So I would say that, and we don't talk about this one near enough that we do have a podcast on it, but typically if you're a non-smoker in average good health, buying Option B Federal Employees Group Life Insurance, yeah, that needs to be replaced with an individually underwritten term. Keep your basic, we like basic, but helping a client get that insurance coverage they need at a much more affordable rate.

John Mason: All of these seems so small, right? if you're 50 years old and you replace FEGLI Option B and it's costing you $50 a month and you get an individual term and it's 40, you're like, “Oh, I don't know. Is it really worth all that time and all that hassle to save $10 a month?” Well, yes it was because Not only did you save it for 10 or 15 or 20 years, you also had a conversion option on that term policy.

You wake up terminally ill at 65 and you have a conversion versus continually escalating FEGLI Option B premiums. And oh, by the way, you're retired. You have all these great pensions and you're hitting Medicare IRMAA or bumping into the next tax bracket or losing tax credits. Sure would have been nice to have some tax-free Roth IRAs that we had access to avoid tipping the scales out of favor. So again, we're not really going to know how lucrative or how beneficial this advice is until much later in the financial plan. These decisions just keep stacking on top of each other. Another one, which isn't applicable today but it was applicable for most of our career, Tommy, Ben and I, is we're refinancing when rates were low.

Like that was such an easy win. We think, not calling a market top or bottom, eventually all of you who bought a house, there probably will be a refinance opportunity for you in the future too. So whether you're looking at or wherever you look at your interest rates on your mortgages, be on the lookout if you've bought a house in the last 12 to 18 months. Refinance is an easy one. This open season. Sorry, you're not going to hear this now, but it is October 30. You'll hear this after open enrollment, but like switching to Blue Cross Blue Shield Basic from Standard could be an awesome opportunity.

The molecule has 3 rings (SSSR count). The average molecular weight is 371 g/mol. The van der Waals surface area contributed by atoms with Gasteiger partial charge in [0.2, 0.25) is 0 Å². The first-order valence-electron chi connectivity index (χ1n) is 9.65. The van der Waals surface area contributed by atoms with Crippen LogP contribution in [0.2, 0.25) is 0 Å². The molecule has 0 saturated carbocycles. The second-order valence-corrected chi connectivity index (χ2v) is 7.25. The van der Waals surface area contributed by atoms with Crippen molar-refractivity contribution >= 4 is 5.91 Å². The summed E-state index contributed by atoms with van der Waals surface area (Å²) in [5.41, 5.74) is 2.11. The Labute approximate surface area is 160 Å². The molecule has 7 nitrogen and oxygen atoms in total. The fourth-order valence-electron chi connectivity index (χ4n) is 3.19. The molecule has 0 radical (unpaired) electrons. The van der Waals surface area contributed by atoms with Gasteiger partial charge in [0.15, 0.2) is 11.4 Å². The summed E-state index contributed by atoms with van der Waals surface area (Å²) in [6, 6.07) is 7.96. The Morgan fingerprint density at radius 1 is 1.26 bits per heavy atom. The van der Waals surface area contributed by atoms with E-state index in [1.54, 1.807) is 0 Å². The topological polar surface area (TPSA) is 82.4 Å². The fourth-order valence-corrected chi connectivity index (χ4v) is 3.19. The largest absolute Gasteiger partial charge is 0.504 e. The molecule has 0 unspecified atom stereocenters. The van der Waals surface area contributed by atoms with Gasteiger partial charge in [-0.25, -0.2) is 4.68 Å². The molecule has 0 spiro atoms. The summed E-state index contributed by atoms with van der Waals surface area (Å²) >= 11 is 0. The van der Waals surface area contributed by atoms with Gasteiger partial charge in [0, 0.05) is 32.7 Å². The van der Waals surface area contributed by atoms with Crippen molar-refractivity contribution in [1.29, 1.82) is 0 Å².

Tommy Blackburn: And I'm so glad you brought that up. I was thinking about a case that Mike and I work not too long ago and I guess it would be these base hits, but they added up to, it was like 10 or 11,000 dollars a year in savings, which is always exciting when we're able to add that together, and it was, I remember, it was a combination of FEGLI, changing our FEGLI election, and changing FEHB.

And again, I mean, it seems like these are base hits, but 10 grand a year in savings is material, particularly compound that over 30, 40 years.

John Mason: No doubt. I mean, Blue Cross Blue Shield Standard to Basic, Tommy, is 200 dollars a month, 200 a month savings or more, especially, and then if you were two federal employees enrolled in family coverage or Self Plus One, and you should have been Single, that's even more.

Tommy Blackburn: I think this one may have even been, we had too much insurance, right? So we were able to give some advice here. And one of it was we had TRICARE For Life and that was where, okay, well, we really just need TRICARE plus Medicare B, and let's suspend FEHB. So we still, I don't know if that's a base hit or a home run that we can go back to FEHB down the road.

Michael Mason:Let me tell you, sometimes these base hits are as hard as they can be for us. Like the couple we met in Seattle, they both should have health insurance in their own right, both work for the FBI, and he had Self Plus One. And it's, they would have just said, “Heck with it, we'll stay this way,” if they weren't hiring a financial planner because they're so well off.